upon the ocean over the bows. At such times his father's last
injunction suggested itself to me. He said:

“Jack, my boy, you are about to go among a brilliant company
of gentlemen and ladies, who are refined and cultivated,
and thoroughly accomplished in the manners and customs of
good society. Listen to their conversation, study their habits
of life, and learn. Be polite and obliging to all, and considerate
towards every one's opinions, failings and prejudices. Command
the just respect of all your fellow-voyagers, even though you
fail to win their friendly regard. And Jack—don't you ever
dare, while you live, appear in public on those decks in fair
weather, in a costume unbecoming your mother's drawing-room!”

It would have been
worth any price if the
father of this hopeful
youth could have stepped
on board some time, and
seen him standing high
on the fore-castle, peajacket,
tasseled red fez,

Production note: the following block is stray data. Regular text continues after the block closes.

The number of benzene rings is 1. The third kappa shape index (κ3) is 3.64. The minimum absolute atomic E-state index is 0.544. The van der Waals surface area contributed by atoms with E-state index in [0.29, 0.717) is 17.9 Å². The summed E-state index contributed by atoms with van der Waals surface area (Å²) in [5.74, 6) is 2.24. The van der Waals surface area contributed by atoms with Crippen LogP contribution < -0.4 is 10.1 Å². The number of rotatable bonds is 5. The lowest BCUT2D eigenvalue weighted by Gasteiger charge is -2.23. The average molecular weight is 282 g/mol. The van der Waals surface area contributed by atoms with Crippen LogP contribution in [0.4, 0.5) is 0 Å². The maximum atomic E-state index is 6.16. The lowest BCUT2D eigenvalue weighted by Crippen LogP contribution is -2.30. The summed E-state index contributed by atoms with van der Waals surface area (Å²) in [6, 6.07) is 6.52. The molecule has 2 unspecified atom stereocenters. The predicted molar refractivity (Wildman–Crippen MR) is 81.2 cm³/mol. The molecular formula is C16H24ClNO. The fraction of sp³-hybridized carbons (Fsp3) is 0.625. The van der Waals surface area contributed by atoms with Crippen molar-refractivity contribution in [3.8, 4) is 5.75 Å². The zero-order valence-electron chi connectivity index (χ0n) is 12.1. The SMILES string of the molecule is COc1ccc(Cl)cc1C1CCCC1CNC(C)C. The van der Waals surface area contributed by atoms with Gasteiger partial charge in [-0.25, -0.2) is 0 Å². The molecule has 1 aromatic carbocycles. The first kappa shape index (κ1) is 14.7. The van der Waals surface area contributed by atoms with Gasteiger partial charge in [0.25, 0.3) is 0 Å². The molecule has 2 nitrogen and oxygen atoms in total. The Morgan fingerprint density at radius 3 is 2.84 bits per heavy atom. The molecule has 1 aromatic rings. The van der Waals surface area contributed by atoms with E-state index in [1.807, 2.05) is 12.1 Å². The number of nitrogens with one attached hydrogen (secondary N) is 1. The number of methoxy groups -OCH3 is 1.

buckskin patch and all,
—placidly contemplating
the ocean—a rare
spectacle for any body's

After a pleasant voyage
and a good rest, we drew
near to Egypt and out of
the mellowest of sunsets
we saw the domes and
minarets of Alexandria
rise into view. As soon
as the anchor was down,
Jack and I got a boat and went ashore. It was night by this
time, and the other passengers were content to remain at home


Page 611
[ILLUSTRATION] [Description: 500EAF. Page 611. In-line Illustration. Image of a city street filled with people and camels. The building are all multi-story. The caption reads, "STREET IN ALEXANDRIA."] and visit ancient Egypt after breakfast. It was the way they
did at Constantinople. They took a lively interest in new
countries, but their school-boy impatience had worn off, and
they had learned that it was wisdom to take things easy and
go along comfortably—these old countries do not go away in
the night; they stay till after breakfast.

When we reached the pier we found an army of Egyptian
boys with donkeys no larger than themselves, waiting for passengers—for
donkeys are the omnibuses of Egypt. We preferred
to walk, but we could not have our own way. The
boys crowded about us, clamored around us, and slewed their